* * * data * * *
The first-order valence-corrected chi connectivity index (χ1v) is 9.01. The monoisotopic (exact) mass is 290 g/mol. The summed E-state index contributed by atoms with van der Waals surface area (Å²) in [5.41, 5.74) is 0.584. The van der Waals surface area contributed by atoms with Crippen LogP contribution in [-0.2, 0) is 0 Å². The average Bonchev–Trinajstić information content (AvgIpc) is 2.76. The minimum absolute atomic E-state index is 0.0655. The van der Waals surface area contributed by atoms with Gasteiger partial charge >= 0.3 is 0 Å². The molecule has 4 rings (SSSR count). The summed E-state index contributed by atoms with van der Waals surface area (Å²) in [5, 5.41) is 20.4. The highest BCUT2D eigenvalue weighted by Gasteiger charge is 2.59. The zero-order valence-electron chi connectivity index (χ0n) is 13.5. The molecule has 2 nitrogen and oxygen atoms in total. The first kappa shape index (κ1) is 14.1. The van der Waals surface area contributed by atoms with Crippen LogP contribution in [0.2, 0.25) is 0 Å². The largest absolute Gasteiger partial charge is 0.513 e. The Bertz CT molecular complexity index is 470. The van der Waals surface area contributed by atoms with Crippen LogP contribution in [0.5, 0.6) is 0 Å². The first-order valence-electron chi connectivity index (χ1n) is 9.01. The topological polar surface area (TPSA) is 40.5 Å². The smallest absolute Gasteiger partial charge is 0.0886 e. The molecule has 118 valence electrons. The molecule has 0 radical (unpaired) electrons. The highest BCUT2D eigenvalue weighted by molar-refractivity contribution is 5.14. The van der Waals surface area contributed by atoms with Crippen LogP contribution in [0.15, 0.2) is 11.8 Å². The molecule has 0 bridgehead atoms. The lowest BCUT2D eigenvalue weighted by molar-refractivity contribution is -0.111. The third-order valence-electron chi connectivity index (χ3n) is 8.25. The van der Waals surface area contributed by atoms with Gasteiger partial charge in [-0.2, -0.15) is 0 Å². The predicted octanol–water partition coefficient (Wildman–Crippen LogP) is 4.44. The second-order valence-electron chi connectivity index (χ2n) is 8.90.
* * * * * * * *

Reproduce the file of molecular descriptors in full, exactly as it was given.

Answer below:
The first-order valence-corrected chi connectivity index (χ1v) is 9.01. The monoisotopic (exact) mass is 290 g/mol. The summed E-state index contributed by atoms with van der Waals surface area (Å²) in [5.41, 5.74) is 0.584. The van der Waals surface area contributed by atoms with Crippen LogP contribution in [-0.2, 0) is 0 Å². The average Bonchev–Trinajstić information content (AvgIpc) is 2.76. The minimum absolute atomic E-state index is 0.0655. The van der Waals surface area contributed by atoms with Gasteiger partial charge >= 0.3 is 0 Å². The molecule has 4 rings (SSSR count). The summed E-state index contributed by atoms with van der Waals surface area (Å²) in [5, 5.41) is 20.4. The highest BCUT2D eigenvalue weighted by Gasteiger charge is 2.59. The zero-order valence-electron chi connectivity index (χ0n) is 13.5. The molecule has 2 nitrogen and oxygen atoms in total. The first kappa shape index (κ1) is 14.1. The van der Waals surface area contributed by atoms with Crippen LogP contribution in [0.2, 0.25) is 0 Å². The largest absolute Gasteiger partial charge is 0.513 e. The Bertz CT molecular complexity index is 470. The van der Waals surface area contributed by atoms with Crippen LogP contribution in [0.5, 0.6) is 0 Å². The first-order valence-electron chi connectivity index (χ1n) is 9.01. The topological polar surface area (TPSA) is 40.5 Å². The smallest absolute Gasteiger partial charge is 0.0886 e. The molecule has 118 valence electrons. The molecule has 0 radical (unpaired) electrons. The highest BCUT2D eigenvalue weighted by molar-refractivity contribution is 5.14. The van der Waals surface area contributed by atoms with Crippen LogP contribution in [0.15, 0.2) is 11.8 Å². The molecule has 0 bridgehead atoms. The lowest BCUT2D eigenvalue weighted by molar-refractivity contribution is -0.111. The third-order valence-electron chi connectivity index (χ3n) is 8.25. The van der Waals surface area contributed by atoms with Gasteiger partial charge in [-0.2, -0.15) is 0 Å². The predicted octanol–water partition coefficient (Wildman–Crippen LogP) is 4.44. The second-order valence-electron chi connectivity index (χ2n) is 8.90.